COLUMBIA, N.C. — Visitors to the Red Wolf Center on Pocosin Lakes National Wildlife Refuge will see a couple of new faces in the exhibit enclosure: 4-year-old red wolf brothers who were relocated from Durham to Columbia. 

Born at the Durham Life and Science Museum, the wolves (dubbed 2246M and 2247M) are part of the U.S. Fish and Wildlife Service’s Red Wolf Recovery Program. Currently, there are an estimated 19 to 21 wild red wolves in eastern North Carolina – the only known population of wild red wolves in the world. 

Katerina Ramos, North Carolina Wildlife Federation’s red wolf education and outreach coordinator, offers red wolf education programs every Friday at 10 a.m., 1 p.m. and 3 p.m.

“There are several recovery program options being explored and considered for the male red wolf siblings, including having them stay as education exhibit wolves, being part of the captive breeding program, or being released into the wild red wolf population,” she said.

Ramos also noted that the 8-year-old female (2061F) previously in the enclosure was relocated to Wolf Conservation Center, a captive breeding facility in New York. “She’ll be introduced to a male red wolf with the hope they’ll have pups this breeding season,” she said. 

Meanwhile, Ramos said that the 14-year-old male (1714M) from the exhibit pen is still at the Red Wolf Center, but he’s out of the limelight and now spending his retirement days in peace.

Joining Ramos at the Red Wolf Center is another new face. Laura Frazier, NCWF’s refuge community organizer, will be involved with Pamlico-Albemarle Wildlife Conservationists, a coastal NCWF Community Wildlife Chapter, and community and volunteer outreach.

Webcams installed earlier this year allow wildlife and nature lovers worldwide to get a 24/7 glimpse into the lives of 2246M and 2247M. With one live streaming webcam in their den and another in their outdoor enclosure, viewers can watch (and occasionally hear) the red wolves as they move about the wooded area and interact, snooze, sniff, play, eat and maybe even howl.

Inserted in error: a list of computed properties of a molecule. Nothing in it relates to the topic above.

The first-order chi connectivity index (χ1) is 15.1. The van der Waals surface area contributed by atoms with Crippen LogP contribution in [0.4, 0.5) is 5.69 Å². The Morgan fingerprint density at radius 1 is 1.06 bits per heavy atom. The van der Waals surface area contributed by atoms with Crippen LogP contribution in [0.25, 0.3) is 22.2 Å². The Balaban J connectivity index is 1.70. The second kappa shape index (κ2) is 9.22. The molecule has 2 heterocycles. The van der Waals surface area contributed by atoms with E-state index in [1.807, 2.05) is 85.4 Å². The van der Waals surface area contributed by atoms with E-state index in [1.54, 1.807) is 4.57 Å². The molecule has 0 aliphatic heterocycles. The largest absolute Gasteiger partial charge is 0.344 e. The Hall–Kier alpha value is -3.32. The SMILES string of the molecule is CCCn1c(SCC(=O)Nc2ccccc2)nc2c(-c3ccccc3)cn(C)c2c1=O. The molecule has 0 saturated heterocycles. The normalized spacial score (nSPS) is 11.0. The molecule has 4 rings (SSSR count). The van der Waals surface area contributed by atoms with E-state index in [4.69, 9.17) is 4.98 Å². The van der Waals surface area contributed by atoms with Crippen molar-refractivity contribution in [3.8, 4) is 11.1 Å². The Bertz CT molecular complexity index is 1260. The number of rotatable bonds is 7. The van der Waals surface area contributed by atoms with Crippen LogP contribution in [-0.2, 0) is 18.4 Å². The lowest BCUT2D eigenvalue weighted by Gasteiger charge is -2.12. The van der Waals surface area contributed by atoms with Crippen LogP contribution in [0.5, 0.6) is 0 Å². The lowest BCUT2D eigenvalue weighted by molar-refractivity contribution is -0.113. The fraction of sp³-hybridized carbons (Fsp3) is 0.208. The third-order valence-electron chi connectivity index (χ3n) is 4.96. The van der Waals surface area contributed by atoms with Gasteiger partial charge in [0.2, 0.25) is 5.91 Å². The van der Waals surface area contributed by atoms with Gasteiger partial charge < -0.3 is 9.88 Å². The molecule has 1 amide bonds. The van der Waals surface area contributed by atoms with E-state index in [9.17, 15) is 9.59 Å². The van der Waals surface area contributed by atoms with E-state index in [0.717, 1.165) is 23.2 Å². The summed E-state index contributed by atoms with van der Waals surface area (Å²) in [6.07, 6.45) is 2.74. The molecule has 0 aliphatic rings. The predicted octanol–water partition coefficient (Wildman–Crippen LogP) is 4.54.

The cameras now rotate every minute, which allows viewers to see the entire enclosure within a 10-minute time frame. They’ll also help staff and caretakers observe the red wolves from a distance as they continue learning about their behavior and needs while monitoring their health and well-being.

“Red wolves are not only extremely rare, but they’re also naturally shy, wary of humans and skilled at making themselves hard to spot,” Ramos said. “It’s nearly impossible to view them in the wild, which is why we’re so excited that a wider audience can watch these amazing creatures anytime, day or night.”

She added, “Most people don’t realize these animals’ caring nature towards their pack members. It’s truly magnificent to see red wolves’ close-knit behavior when they’re bonded, especially how they behave with one another daily and when in the den.”

To view the red wolf webcams, and learn more about the species and how to support conservation efforts, visit https://ncwf.org/wildlife/red-wolves/

To schedule a Red Wolf Center visit, contact Katerina Ramos at 252-216-6634 or katerina@ncwf.org.